It’s Tick Season: Here’s What You Need to Know About Lyme Disease

Warmer spring weather may be tempting you and your family to get outside and enjoy the great outdoors—but just remember that if you’re out on the trails (or even hanging out in your own backyard) it’s important to regularly check for tick bites. Late spring is the prime time for Lyme disease and other tick-borne ailments, and more cases are being spotted in Indiana. In fact, according to the CDC, Lyme disease is the fastest-growing vector-borne infectious disease in the U.S., affecting more than 300,000 people a year. Here, we separate facts from fiction.

You can usually spot the tick that bites you: FALSE

Fewer than 50 percent of patients with Lyme disease recall getting a tick bite, according to the International Lyme and Associated Diseases Society. That’s because deer ticks, the organisms that carry the bacteria (Borrelia burgdorferi) which causes Lyme disease, are extremely tiny. “Often, about the size of a poppy seed,” explains Durland Fish, Ph.D., a microbiologist and national scientific advisor for the American Lyme Disease Foundation. And if the bite occurs on an area such as your lower back or neck, spotting it can be extremely difficult.

If you remove ticks quickly enough, you won’t be at risk for Lyme disease: TRUE

To infect its host, a tick must typically be attached to the skin for at least 36 hours, according to the Infectious Diseases Society of America (IDSA). So, don’t panic—if you spot a tick even a few hours after you’ve been outdoors, you’re probably safe.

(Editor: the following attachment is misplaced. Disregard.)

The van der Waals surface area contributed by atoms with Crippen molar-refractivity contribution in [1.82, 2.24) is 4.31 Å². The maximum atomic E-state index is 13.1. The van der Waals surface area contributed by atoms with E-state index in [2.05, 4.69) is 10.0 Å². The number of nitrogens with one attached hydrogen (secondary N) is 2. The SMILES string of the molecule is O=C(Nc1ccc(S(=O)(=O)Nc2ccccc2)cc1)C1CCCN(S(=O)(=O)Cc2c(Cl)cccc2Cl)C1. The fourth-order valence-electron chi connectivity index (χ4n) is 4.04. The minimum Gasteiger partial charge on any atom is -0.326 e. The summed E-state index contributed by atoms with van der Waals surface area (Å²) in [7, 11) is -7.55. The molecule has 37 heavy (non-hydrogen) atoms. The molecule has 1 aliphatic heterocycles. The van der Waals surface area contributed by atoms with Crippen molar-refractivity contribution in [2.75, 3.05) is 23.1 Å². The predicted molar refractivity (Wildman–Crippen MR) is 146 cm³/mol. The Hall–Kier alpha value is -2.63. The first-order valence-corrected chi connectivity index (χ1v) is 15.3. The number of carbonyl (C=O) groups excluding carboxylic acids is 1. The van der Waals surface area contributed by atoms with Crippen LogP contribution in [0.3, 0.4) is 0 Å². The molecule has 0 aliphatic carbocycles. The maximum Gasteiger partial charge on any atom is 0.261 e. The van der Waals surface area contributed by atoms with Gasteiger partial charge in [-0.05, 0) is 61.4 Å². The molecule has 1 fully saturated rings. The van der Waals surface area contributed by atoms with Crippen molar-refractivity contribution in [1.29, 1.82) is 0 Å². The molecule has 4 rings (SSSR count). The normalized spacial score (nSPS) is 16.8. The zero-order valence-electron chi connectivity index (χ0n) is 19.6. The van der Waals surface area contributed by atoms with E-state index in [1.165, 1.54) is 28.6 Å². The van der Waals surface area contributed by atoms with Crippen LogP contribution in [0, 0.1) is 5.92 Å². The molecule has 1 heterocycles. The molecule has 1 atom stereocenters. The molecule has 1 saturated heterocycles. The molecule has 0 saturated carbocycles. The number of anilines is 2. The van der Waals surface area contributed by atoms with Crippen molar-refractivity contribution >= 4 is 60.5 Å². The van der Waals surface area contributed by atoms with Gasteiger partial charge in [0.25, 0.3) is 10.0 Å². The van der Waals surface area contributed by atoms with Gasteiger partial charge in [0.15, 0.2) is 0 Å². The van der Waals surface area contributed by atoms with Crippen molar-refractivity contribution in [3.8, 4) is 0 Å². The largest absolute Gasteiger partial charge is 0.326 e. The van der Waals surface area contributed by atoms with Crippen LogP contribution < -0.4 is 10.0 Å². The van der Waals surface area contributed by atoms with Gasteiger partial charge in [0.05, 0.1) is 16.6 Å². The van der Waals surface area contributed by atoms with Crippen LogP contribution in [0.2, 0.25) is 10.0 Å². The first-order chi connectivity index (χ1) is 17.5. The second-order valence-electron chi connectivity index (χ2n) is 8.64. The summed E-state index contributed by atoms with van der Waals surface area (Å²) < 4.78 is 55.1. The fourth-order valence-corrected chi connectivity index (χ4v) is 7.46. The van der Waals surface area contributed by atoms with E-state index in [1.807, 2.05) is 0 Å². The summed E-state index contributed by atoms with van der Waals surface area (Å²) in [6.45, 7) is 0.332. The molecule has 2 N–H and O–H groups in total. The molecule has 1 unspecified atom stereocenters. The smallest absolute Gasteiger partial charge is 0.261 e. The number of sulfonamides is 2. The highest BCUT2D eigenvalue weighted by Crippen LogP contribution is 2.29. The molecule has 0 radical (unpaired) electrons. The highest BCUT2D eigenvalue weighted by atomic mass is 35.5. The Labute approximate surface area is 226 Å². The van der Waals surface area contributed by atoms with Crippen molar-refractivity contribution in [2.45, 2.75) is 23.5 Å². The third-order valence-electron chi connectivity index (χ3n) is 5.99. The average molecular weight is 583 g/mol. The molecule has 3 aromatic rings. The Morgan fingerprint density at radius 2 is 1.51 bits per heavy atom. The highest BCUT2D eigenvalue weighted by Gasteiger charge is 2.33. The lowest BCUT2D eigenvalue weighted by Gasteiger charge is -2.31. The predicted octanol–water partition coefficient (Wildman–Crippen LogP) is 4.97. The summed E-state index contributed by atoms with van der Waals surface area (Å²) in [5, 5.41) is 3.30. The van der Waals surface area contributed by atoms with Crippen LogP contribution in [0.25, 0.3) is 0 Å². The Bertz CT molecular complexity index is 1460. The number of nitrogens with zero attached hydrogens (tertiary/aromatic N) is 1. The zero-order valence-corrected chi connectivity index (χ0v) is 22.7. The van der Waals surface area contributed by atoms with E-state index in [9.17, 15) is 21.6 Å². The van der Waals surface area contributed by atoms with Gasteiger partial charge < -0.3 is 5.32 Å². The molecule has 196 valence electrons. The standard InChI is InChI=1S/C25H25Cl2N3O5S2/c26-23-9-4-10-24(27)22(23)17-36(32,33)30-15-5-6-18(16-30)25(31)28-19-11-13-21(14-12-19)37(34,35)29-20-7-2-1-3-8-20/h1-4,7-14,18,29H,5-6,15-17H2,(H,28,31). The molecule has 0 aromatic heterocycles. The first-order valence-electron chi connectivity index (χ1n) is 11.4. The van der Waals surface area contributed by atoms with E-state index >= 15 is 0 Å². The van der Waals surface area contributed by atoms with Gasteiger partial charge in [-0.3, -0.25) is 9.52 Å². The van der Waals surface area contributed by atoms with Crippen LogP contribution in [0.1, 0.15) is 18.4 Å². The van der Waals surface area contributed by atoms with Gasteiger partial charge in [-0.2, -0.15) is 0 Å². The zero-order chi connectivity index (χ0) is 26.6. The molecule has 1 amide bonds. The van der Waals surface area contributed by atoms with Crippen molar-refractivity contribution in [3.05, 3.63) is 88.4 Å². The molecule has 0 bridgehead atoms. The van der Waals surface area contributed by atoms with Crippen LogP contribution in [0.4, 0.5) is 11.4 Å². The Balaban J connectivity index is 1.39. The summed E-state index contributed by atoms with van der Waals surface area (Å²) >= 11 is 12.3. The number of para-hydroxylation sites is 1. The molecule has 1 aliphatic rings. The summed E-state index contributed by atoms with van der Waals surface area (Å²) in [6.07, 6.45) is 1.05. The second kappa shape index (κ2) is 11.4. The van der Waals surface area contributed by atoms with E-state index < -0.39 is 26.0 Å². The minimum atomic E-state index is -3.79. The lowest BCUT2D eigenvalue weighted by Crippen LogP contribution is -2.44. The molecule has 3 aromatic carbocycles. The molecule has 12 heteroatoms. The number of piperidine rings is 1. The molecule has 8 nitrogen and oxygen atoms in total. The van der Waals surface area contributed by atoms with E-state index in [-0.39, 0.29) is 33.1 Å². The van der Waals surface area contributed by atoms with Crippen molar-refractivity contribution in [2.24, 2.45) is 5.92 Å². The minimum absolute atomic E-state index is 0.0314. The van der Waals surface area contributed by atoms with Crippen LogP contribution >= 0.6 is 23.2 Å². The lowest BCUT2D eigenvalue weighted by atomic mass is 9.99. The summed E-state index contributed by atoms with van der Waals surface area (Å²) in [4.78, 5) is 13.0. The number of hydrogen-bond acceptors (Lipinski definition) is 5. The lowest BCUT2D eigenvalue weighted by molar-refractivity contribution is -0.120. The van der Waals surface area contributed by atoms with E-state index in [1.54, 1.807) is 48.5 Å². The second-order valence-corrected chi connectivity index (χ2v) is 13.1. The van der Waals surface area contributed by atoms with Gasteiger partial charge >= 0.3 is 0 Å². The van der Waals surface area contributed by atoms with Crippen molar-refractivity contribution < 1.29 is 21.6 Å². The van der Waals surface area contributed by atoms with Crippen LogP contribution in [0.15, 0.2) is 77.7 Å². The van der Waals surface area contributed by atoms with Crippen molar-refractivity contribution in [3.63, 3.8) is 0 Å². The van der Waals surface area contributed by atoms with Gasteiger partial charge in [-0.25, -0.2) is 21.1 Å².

You need to remove the whole tick from your body: FALSE

Some ticks are definitely easier to remove than others, says Fish, and those that cause Lyme disease can be especially tricky to get out since parts of their mouths will often remain in the skin. Luckily, you don’t need to get the entire tick out, he notes. “Once you remove the main body, the rest of the mouth parts that may be embedded in the skin won’t typically allow the bacteria to be transmitted,” he notes. Use a pair of fine-pointed tweezers and grasp the tick from the side where it meets the skin.  Gently pull the tick off, getting as much as possible. Then, apply some topical antibiotic cream to prevent the area from getting infected.

You’ll know you have Lyme disease if you develop a bull’s eye rash: FALSE

This telltale rash around the bite site typically only appears less than half the time in cases of Lyme disease, says Alan Barbour, M.D., and a national scientific advisor for the American Lyme Disease Foundation. It can take anywhere for the rash (which can look more like a series of rings than a bull’s eye, says Dr. Barbour) from a few days to a couple of weeks for symptoms to begin, and the rash usually isn’t itchy or painful, so it’s easy to miss. Other early symptoms include fever, headaches, fatigue and stiffness in weight-bearing joints like the hips and knees.

Your doctor can tell fairly quickly if you have Lyme: FALSE

It can take up to six weeks for your immune system to develop the necessary antibodies, which means you’ll continue to test negative for Lyme disease until then.  After six weeks, however, the blood test is fairly definitive according to the ISDH.

Lyme disease is curable: TRUE

Most of the time, Lyme disease responds to antibiotics. However, left untreated for the long term, complications can occur, says Dr. Barbour.  

5 Ways To Reduce Your Risk

  1. Stay on the trails; avoid walking in bushy and high grass areas.
  2. When possible, wear long pants and long-sleeve shirts and use insect repellent containing 20 to 30 percent DEET on exposed skin.
  3. Do a tick check: Have a family member or partner check you thoroughly for ticks, especially in areas where they like to hide, like between the toes, under the arms, on the scalp and in the groin.
  4. Take a shower as soon as possible when you come indoors (ideally within two hours, according to the CDC) to wash off and more easily find any ticks that may be crawling on you.
  5. Tumble dry clothes for one hour on high heat to kill any ticks that may remain on clothing.  

— By Alyssa Shaffer